Capacity building: Urban management training should incorporate different disciplines: planning, accounting and economics, for example, and at the same time require that the minimum expertise to absorb the training is in place. This will ensure that capacity building is an effective exercise.

Local infrastructure investment: In order to provide feasibility and cost-benefit analysis, cities should put in place basic technical expertise in finance or economics in order to understand and make decisions on investment projects. The success of so-called ‘bankable’ projects require internal champions with the right technical skills to bring a project to completion and ensure its success over time.

Productive policies and value chains: Better urban management will help to improve policy design and dialogue between local and central governments, and between the public and private sectors on decisions that require joint and concerted solutions. For example, modifying poor urban layouts that make it difficult for local companies to ship products on time and with minimum defects to national and international production platforms.

Urbanisation is spreading at a fast pace and African cities and towns are growing faster than their citizens’ income levels, and with dwindling government capacity to manage growth. We concur with Förster and Ammann (2018) that the literature on urbanisation in Africa—and the reality—is both optimistic and pessimistic. Optimists stress the innovative potential, creativity and entrepreneurial spirit of African urban populations. Pessimists cite challenges such as chaotic slums where poverty, frustration, corruption, crime, and violence thrive due to a lack of housing and basic infrastructure, and to the limited opportunities these cities are able offer their inhabitants.

However, we should go beyond the optimistic/pessimistic narrative and support the continuous improvement of capacities and governance for urban management. If all stakeholders—internal and external— focus on the right fundamentals for strengthening urban management, then it will be possible to unleash all of the potential that Africa’s urban landscape has to offer.


Naison Mutizwa-Mangiza is the Director of UN-Habitat’s Regional Office for Africa. He joined UN-Habitat in 1991 as a Human Settlements Officer. Before joining UN-Habitat, he was Professor and founding Chairman of the Department of Rural and Urban Planning at the University of Zimbabwe. He has published widely on urban and human settlements development issues. A Zimbabwean national, Naison read Geography and Land Economy at the University of Cambridge. He holds BA Honours and MA degrees in Geography, as well as an MPhil and a PhD in Land Economy. He is an Honorary Life Member of the Royal Town Planning Institute, United Kingdom.

Marco Kamiya leads the Urban Economy and Finance Branch at UN-HABITAT. Prior to joining UN-Habitat, Marco worked for CAF Development Bank for Latin America, and for the Inter-American Development Bank in in Washington DC, and previously for PADECO Co., Ltd. in Tokyo. He leads the annual “Global Urban Competitiveness Report”, UN-Habitat and Chinese Academy of Social Sciences; and has co-edited “Economic Foundations for Sustainable Urbanization” UN-Habitat and Morphology Institute Paris; and “Finance for City Leaders Handbook: Municipal Finance to Deliver Better Services” UN-Habitat. Marco studied international development economics at Harvard University.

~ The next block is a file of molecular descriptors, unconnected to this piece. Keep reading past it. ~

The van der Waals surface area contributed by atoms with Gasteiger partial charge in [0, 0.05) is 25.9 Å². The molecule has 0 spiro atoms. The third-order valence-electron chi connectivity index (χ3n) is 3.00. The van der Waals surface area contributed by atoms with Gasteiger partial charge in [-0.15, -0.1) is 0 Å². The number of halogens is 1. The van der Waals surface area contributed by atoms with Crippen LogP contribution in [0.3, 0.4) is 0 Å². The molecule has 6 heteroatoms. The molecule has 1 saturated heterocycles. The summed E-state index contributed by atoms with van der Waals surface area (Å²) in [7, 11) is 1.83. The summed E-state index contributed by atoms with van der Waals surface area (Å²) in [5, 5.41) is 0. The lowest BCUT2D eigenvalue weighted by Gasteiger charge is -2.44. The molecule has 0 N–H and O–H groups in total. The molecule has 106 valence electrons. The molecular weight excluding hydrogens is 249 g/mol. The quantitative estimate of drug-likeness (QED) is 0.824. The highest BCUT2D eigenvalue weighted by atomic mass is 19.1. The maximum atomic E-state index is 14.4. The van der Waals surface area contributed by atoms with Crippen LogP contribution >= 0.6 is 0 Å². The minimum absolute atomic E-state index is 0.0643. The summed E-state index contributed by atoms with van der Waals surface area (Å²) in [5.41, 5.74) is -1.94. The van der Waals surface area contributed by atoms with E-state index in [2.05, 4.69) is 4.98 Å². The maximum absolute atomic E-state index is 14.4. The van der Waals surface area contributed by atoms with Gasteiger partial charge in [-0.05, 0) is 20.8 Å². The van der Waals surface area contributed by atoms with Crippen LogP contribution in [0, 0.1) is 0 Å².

Further reading

Förster, T and C. Ammann (2018), “African Cities and the Development Conundrum”, International Development Policy | Revue internationale de politique de développement, Issue 10, pp. 3-25.

AUC/OECD (2019), Africa’s Development Dynamics 2019: Achieving Productive Transformation, OECD Publishing, Paris/AUC, Addis Ababa, https://doi.org/10.1787/c1cd7de0-en.

UN (2019), World Economic Situation and Prospects 2019, UN New York, https://doi.org/10.18356/a97d12e3-en.

UNECA (2017), Economic Report on Africa 2017: Urbanization and Industrialization for Africa’s Transformation, UN, New York, https://doi.org/10.18356/2da6f7c9-en.

UN-Habitat (2017), Global Municipal Database. Microdata, https://globalmunicipaldatabase.unhabitat.org.

UN-Habitat (2017), “Economic Foundations for Sustainable Urbanization: A Study on Three-Pronged Approach: Planned City Extensions, Legal Framework, and Municipal Finance”, Nairobi.

UN-Habitat (2016), World Cities Report 2016, Nairobi, http://wcr.unhabitat.org.

UN-Habitat (2005), “From Research to Ownership – the legacy of the Urban Management Programme”, Habitat Debate, Nairobi.


[i] From 1986-2006, UN-Habitat, the World Bank and the United Nations Development Programme (UNDP) ran the Urban Management Programme with three regional offices in Africa (Habitat Debate, 2005).